Before we get on with today's post, a quick announcement. Today marks the 200th post on this blog so I'd just like to extend a quick thank you to everyone who takes the time out of their day to read whatever's posted here. Your support means a lot to me, thank you all so much.
I'd debated a lot about what to write about for this post, it had to be something special, something epic. Luckily, as the deadline approached, I finished a series I had been reading for the last three years. Dave Sim's mammoth comic book Cerebus.
It's a series I adore, but one I have a lot of problems with. The joy I take from it often diminished by the outlandish politics of it's creator.
I fully intend to reread the series fairly soon (probably next year) and review each individual volume, but for now, here's an overview of the whole saga. I hope you enjoy.
Cerebus: An Overview
Dave Sim & Gerhard
When it comes to talking about Cerebus, where do you start? Three hundred issues in comic form, sixteen phonebook sized volumes when collected in trade paperbacks, over six thousand pages released over twenty seven years, every one written and illustrated by Dave Sim himself with backgrounds drawn by his collaborator Gerhard.
The longest running narrative by one single team in comics history, it’s a remarkable achievement, but looking back at its humble origins, I doubt many would have ever imagined the series would gain such lofty ambitions.
When Cerebus debuted in1977 it was a fairly dull parody of sword and sorcery comics. A cliché ridden Conan-a-like story with the six foot tall, muscle bound barbarian replaced with Cerebus, a three foot tall, anthropomorphic Aardvark.
The premise was amusing and the character was interesting enough that the series was able to continue on for several issues before the tone started to change dramatically.
Over time, Cerebus became a much more serious comic. The humour was still there, in fact it grew and grew, with multiple pop culture parodies and references being woven into the narrative, but the plot became much deeper. The story began to veer from simple Sword and Sorcery parody to a dense, well plotted political and religious satire.
The series began to be divided into separate “novels”, individual long running stories which all tied together within the narrative. The first major novel was High Society, in which Cerebus found himself being manipulated into becoming president, this was followed by Church & State which saw him reach to the level of Pope.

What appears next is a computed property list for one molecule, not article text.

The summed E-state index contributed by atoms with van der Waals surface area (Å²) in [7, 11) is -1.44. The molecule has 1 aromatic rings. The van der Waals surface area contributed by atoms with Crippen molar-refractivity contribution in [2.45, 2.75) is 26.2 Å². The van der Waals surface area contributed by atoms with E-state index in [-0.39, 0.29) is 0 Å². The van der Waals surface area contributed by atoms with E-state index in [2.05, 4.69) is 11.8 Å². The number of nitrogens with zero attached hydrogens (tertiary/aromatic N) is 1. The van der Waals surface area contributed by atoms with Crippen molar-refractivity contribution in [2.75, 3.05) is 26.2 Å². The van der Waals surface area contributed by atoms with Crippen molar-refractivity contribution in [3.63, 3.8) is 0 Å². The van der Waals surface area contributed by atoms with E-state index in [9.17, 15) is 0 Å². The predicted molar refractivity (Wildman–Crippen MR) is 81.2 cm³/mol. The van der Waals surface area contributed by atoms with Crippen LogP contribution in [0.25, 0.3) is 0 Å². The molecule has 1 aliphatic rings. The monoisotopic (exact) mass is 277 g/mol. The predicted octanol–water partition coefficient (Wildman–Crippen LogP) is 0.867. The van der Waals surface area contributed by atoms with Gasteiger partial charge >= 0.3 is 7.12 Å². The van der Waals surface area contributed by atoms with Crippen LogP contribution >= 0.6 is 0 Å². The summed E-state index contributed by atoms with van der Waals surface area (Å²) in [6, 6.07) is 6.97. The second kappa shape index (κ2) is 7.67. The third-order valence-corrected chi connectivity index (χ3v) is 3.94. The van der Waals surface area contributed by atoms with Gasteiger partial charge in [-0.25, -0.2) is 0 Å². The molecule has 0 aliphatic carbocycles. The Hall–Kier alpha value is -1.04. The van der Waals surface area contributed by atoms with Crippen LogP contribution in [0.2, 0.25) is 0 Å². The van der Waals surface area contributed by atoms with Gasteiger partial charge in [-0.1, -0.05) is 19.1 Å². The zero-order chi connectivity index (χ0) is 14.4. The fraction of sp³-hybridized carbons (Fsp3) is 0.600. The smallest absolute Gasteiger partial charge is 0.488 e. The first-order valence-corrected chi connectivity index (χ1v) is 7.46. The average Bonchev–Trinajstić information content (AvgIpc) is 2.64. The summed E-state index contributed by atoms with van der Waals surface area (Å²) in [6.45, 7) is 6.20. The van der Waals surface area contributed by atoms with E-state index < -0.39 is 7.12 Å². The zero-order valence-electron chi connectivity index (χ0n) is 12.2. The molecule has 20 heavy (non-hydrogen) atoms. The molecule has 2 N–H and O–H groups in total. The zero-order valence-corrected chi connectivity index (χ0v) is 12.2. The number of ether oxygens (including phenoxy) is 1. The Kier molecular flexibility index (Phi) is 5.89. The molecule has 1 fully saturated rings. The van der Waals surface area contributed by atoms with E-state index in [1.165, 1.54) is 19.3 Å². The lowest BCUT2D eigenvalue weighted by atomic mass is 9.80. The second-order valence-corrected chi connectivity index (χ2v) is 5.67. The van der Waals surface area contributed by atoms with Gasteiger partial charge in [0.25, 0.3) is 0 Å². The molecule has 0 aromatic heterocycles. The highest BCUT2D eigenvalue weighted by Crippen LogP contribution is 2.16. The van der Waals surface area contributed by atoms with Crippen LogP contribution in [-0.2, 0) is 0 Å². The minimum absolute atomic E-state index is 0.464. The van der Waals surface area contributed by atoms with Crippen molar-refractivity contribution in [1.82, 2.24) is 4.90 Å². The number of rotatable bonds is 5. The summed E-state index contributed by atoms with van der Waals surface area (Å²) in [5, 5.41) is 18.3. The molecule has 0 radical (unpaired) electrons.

From these two satirical novels the series began to change again, becoming more experimental, allowing Dave Sim to tackle really any topic he saw fit to cover. The style of the books themselves began to change too. Some story arcs maintained a traditional comic book setup with the story told over multiple panels while other arcs almost dropped the comic format entirely, being presented as nothing but huge walls of text with the occasional illustration to break them up.
It was around this point that many fans became weary of the series. Many felt that Dave Sim’s experiments with the format often went too far, to the point where they were unpleasant to read. Sim began to conceive the story arcs, not as the individual issues in which they were released, but as the final finished phonebooks they would eventually be collected as. This led to some problems as the original prints in the twenty page comic books often ended mid scene, with no real start or end points within the issues.
When I read Cerebus I did so with the phonebooks, so this wasn’t a problem for me, but I can’t begin to imagine how frustrating it must have been to those people reading the story in the original format, having to wait until next months issue, not to see where the story goes next, but just to see how a sentence ends.
During the sixth novel in the series, Mothers & Daughters, the series became even more controversial amongst the fans. The arc, which saw Cerebus go up against a Matriarchal dictatorship, ran by Cirin, another Aardvark, began to be overran by Dave Sim’s personal philosophies and political opinions.